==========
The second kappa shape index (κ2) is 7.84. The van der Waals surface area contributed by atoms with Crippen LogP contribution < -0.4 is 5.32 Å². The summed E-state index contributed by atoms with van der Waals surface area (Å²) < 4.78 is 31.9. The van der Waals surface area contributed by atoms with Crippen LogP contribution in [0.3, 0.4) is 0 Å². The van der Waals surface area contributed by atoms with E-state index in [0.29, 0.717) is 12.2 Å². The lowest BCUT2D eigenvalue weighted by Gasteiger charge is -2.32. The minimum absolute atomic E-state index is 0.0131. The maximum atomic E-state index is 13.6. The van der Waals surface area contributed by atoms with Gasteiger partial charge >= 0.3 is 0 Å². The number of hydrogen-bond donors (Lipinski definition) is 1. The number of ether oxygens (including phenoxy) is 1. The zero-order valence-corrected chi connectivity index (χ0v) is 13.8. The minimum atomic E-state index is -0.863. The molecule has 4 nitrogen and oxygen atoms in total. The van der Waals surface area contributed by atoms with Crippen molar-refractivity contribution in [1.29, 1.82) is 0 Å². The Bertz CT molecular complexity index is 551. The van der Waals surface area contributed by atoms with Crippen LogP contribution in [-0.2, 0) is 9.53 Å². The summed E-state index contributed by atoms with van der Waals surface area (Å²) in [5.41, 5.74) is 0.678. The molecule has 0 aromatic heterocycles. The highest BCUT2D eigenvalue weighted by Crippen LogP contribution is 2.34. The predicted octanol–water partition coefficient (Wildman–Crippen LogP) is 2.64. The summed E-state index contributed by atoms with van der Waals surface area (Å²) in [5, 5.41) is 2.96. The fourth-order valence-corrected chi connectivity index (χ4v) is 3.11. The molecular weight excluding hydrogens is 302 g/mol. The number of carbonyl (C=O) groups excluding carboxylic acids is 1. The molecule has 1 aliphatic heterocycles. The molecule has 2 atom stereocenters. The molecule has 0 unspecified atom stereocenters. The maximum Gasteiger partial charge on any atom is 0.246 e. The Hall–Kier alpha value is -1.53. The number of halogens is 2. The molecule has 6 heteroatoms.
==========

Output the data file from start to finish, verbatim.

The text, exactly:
The second kappa shape index (κ2) is 7.84. The van der Waals surface area contributed by atoms with Crippen LogP contribution < -0.4 is 5.32 Å². The summed E-state index contributed by atoms with van der Waals surface area (Å²) < 4.78 is 31.9. The van der Waals surface area contributed by atoms with Crippen LogP contribution in [0.3, 0.4) is 0 Å². The van der Waals surface area contributed by atoms with E-state index in [0.29, 0.717) is 12.2 Å². The lowest BCUT2D eigenvalue weighted by Gasteiger charge is -2.32. The minimum absolute atomic E-state index is 0.0131. The maximum atomic E-state index is 13.6. The van der Waals surface area contributed by atoms with Gasteiger partial charge >= 0.3 is 0 Å². The number of hydrogen-bond donors (Lipinski definition) is 1. The number of ether oxygens (including phenoxy) is 1. The zero-order valence-corrected chi connectivity index (χ0v) is 13.8. The minimum atomic E-state index is -0.863. The molecule has 4 nitrogen and oxygen atoms in total. The van der Waals surface area contributed by atoms with Crippen molar-refractivity contribution in [1.29, 1.82) is 0 Å². The Bertz CT molecular complexity index is 551. The van der Waals surface area contributed by atoms with Crippen LogP contribution in [-0.2, 0) is 9.53 Å². The summed E-state index contributed by atoms with van der Waals surface area (Å²) in [5.41, 5.74) is 0.678. The molecule has 0 aromatic heterocycles. The highest BCUT2D eigenvalue weighted by Crippen LogP contribution is 2.34. The predicted octanol–water partition coefficient (Wildman–Crippen LogP) is 2.64. The summed E-state index contributed by atoms with van der Waals surface area (Å²) in [5, 5.41) is 2.96. The fourth-order valence-corrected chi connectivity index (χ4v) is 3.11. The molecular weight excluding hydrogens is 302 g/mol. The number of carbonyl (C=O) groups excluding carboxylic acids is 1. The molecule has 1 aliphatic heterocycles. The molecule has 2 atom stereocenters. The molecule has 0 unspecified atom stereocenters. The maximum Gasteiger partial charge on any atom is 0.246 e. The Hall–Kier alpha value is -1.53. The number of halogens is 2. The molecule has 6 heteroatoms.